SOME good things do not last. No, make that “somewhat good things.”
Businessmen heaved a sigh of relief when President Rodrigo Duterte granted Mayor Edgar Labella’s appeal and downgraded our community quarantine classification from “enhanced” to “general” effective June 1. After three months of enforced shutdown, businesses that were considered non-essential under ECQ guidelines finally reopened. Workers started streaming back to the city.
But Duterte cut short our joy just as quickly as he gave it, putting us back under ECQ for another 15 days. Suddenly, many offices, plants, shops and factories are shuttered again. Hopefully, that will last only until June 30 or even earlier if the appeal of Mayor Edgardo Labella (his second) to place Cebu City under the less restrictive GCQ rating is granted.
Do not blame the President. He acted on the recommendation of the Inter-Agency Task Force that he created to manage the government’s campaign to contain the spread of the virus in the country. The IATF leadership was in Cebu a day before Independence Day and apparently found that our situation did not warrant the easing of restrictions. Even though the recovery rate is high and the case fatality rate remains low, the steady rise in the number of infections this month was not reassuring.
Thus, we now have the dubious distinction of being the only local government unit in the country to remain under ECQ. That stings but if that is the only way that we can overcome the threat of an uncontrolled depredation of the coronavirus in the city, then so be it, let us accept that.
But the national government cannot just continue to fail us in its ratings without doing something to make us pass. Beyond just sending a team to monitor the situation, what else can they offer us by way of assistance? They can no longer feign ignorance of our weaknesses because they cited those as basis for restriction upgrade. What can they do about them?
First of all, they should improve our capacity to detect infections by supplying us with more than enough test kits and by accrediting more laboratories to conduct the testing. Cebu Doctors University Hospital has its testing equipment lying idly for almost a month now because the DOH/RITM team that was supposed to inspect them has no time to come to Cebu. Another big hospital conducts its own PCR tests but only for their internal use, again because the accreditation process is not only complicated, it could take months.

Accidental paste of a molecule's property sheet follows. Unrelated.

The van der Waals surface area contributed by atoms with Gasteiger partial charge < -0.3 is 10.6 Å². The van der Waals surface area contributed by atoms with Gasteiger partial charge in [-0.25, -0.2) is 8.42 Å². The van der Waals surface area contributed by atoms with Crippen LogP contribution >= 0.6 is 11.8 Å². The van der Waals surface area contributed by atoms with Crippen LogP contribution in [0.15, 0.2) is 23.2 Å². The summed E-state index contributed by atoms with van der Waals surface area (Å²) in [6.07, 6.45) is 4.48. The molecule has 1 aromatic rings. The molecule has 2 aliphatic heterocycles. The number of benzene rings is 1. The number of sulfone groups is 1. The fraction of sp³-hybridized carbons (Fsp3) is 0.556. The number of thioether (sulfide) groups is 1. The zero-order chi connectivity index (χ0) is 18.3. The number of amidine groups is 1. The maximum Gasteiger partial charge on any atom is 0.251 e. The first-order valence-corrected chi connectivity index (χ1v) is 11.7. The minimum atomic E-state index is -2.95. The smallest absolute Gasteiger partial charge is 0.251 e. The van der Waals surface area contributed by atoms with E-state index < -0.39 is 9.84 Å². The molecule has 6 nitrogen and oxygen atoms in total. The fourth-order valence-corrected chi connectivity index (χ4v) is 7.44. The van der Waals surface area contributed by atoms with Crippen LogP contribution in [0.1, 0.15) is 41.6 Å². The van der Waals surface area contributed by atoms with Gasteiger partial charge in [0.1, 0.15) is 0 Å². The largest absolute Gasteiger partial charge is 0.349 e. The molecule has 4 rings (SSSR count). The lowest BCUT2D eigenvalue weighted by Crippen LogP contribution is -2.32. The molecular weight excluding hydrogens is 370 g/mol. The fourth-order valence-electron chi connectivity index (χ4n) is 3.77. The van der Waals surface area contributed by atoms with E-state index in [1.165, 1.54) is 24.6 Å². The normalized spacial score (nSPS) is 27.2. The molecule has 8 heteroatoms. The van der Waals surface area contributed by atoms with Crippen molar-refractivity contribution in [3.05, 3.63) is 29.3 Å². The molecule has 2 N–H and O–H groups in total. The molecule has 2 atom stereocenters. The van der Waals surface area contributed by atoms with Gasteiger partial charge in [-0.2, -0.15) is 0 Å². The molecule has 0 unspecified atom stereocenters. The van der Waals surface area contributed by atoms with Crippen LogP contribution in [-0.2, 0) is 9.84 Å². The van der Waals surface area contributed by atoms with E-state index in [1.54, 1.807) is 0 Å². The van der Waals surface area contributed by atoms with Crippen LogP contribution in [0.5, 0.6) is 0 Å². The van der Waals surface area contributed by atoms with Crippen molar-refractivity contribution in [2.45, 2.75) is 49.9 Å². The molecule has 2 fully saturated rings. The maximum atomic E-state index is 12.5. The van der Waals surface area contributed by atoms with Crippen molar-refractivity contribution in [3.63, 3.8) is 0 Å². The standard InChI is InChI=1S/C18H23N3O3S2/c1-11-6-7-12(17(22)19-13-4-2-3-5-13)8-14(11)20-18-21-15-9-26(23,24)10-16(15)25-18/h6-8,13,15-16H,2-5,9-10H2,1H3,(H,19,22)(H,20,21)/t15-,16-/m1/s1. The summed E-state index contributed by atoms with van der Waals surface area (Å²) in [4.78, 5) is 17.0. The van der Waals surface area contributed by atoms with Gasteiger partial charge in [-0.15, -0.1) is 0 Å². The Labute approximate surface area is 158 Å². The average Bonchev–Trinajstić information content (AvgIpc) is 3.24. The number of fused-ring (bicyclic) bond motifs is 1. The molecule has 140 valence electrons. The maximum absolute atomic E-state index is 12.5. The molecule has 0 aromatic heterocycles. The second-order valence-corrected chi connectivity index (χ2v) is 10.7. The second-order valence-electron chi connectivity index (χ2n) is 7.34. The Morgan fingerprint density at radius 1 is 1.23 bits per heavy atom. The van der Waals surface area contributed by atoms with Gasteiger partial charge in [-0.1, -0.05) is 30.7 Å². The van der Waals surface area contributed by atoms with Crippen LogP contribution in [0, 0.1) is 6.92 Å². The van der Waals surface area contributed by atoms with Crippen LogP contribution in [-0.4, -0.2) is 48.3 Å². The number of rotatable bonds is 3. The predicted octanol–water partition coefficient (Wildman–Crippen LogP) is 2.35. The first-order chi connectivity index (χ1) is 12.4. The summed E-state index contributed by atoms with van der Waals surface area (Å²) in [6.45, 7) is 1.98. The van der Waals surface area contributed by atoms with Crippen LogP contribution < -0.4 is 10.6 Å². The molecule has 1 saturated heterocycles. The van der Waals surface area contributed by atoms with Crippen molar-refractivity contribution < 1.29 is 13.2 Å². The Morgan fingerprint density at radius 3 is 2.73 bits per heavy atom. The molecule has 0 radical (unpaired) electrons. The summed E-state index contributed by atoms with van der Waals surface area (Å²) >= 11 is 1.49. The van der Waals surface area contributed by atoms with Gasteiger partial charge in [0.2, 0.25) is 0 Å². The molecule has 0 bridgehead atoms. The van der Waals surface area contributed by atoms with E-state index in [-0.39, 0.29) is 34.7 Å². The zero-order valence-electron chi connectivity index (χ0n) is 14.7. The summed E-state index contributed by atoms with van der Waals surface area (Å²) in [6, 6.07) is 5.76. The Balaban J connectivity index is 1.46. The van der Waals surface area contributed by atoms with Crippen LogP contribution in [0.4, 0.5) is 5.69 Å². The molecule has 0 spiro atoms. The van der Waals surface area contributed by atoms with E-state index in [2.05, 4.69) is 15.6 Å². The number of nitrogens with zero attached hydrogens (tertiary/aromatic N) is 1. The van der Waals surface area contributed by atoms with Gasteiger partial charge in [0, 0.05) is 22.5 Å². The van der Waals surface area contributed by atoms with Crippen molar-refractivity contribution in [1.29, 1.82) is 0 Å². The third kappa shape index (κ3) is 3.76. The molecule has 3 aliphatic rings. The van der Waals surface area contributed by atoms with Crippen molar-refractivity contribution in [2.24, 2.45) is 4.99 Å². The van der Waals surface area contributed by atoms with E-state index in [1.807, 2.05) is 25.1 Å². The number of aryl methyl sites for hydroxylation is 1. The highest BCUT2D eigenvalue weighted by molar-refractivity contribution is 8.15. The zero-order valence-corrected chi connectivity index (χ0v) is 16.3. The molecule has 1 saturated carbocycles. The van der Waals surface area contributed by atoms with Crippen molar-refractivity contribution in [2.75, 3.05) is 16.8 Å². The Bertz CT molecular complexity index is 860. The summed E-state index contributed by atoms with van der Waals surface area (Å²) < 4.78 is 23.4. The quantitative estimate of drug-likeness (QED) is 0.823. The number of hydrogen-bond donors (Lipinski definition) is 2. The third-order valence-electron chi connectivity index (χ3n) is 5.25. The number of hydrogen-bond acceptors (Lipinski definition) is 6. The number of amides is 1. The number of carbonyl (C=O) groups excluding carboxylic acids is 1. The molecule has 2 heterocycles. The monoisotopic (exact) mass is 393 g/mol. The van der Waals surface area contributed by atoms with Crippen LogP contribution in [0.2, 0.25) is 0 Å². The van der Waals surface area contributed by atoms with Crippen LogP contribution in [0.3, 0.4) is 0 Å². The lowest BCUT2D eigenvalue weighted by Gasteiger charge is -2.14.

Second, since most of the cities and provinces are presumably out of any immediate danger from a Covid-19 outbreak, part of the supplies allocated for them such as PPEs, ventilators and other hospital equipment should be diverted to Cebu. That goes true with the nurses and other health workers of government hospitals elsewhere in the country; lend some of them to us.
At the local level, I am happy that Mayor Labella has declared that if his appeal for the downgrade to GCQ is not granted, he will strictly enforce the ECQ. No more kid gloves, no more kindness nor compassion. If someone violates the curfew, vehicle color-coding, mask-wearing and social distancing regulations, he should be arrested and detained and his vehicle, if any, impounded.
It is not true that we do not have enough space to hold the violators because we have the Cebu City Sports Center, which has been unused since the city enforced a quarantine. It can easily accommodate more than 5,000, it has only three gates and most of all, there are currently 500 or more policemen camping there. As for the vehicles, the SRP is one huge reclamation area.
In the past, the mayor trusted in the good sense of the Cebuanos to obey the regulations on their own. Obviously, that trust was misplaced. It’s time to try another tack to instill discipline. Crack the whip, wield the big stick.